Faculty book examines cutting-edge financial trading systems
Associate Professor Alex Yap looks at the way today’s markets use computer programs to buy and sell stocks, bonds and commodities.
At any given moment, stocks, bonds, financial derivatives, commodities and more are bought and sold around the world in such volumes that seconds can spell the difference between billions of dollars in profit or loss.
Even then, brokers who handle trades are no competition for computers that make identical decisions in just a fraction of the time, thereby affecting global stock market prices before humans have time to react.
In his debut book, Information Systems for Global Financial Markets: Emerging Developments and Effects, Alexander “Alex” Yap at Elon University sheds light on the systems and technologies that automatically execute transactions based on complex formulas involving prices and trends. It’s a resource that the associate professor of management information systems believes is highly needed.
“If you look at the financial markets today, they’re driven by computers trading on algorithms,” said Yap, an associate professor of management information systems. “This affects trillions of dollars in the global stock markets but not much has been written on it.”
The 498-page textbook published by Premier Reference Source comes at a time when day trading and swing trading are easier than every using multimedia platforms available through iPads and other portable electronic devices.
Financial information systems are a cross-disciplinary area between finance and management information systems. Academics tend to focus their scholarship and teaching on one of those two subjects, but a research overlap in these two disciplines is a great addition to classroom material, Yap said. “The book focuses more on academic research,” he said, “but at the same time, it has the appeal of drawing in readers for the practical side of financial trading.”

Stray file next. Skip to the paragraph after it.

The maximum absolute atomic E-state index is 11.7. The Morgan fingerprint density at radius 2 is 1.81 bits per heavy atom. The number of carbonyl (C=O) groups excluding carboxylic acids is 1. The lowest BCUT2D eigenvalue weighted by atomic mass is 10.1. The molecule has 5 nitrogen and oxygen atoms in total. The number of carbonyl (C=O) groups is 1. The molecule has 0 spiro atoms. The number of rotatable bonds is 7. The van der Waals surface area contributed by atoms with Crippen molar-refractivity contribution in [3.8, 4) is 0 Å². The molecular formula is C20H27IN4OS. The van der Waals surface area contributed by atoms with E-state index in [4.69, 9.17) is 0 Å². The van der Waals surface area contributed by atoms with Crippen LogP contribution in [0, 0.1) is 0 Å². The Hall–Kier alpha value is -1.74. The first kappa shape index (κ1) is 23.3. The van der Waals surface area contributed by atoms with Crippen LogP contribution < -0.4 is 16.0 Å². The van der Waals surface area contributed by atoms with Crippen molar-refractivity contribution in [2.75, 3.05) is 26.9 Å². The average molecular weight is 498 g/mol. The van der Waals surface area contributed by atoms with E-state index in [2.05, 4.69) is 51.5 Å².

Yap uses real-world case studies to illustrate for readers the dynamics of financial electronic markets and the tactical technologies that influence investment decisions. As a trader himself, he also finds that the research he conducted for his book – and his knowledge of the various companies, industries and commodities he tracks – helps him provide more depth in class discussions and also more ways to assist his students in preparing for careers after graduation.
“Doing research for stock trading actually keeps me up-to-date as a business professor because every day I try to get updates on several innovative companies,” Yap said. “I can then talk with my students about it.”
Three Elon University faculty members assisted in various fashions with the book. Professor John Burbridge contributed content to one chapter, while Professor Wonhi Synn and Associate Professor Bob Pavlik served on the editorial board of the project, which is a peer-reviewed publication.
Yap earned his bachelor’s degree from the University of the Philippines, his master's degrees from Williams College and the University of Exeter, and his doctoral degree from the Copenhagen Business School. He previously taught at Virginia Commonwealth University before joining the Elon University faculty in 2002.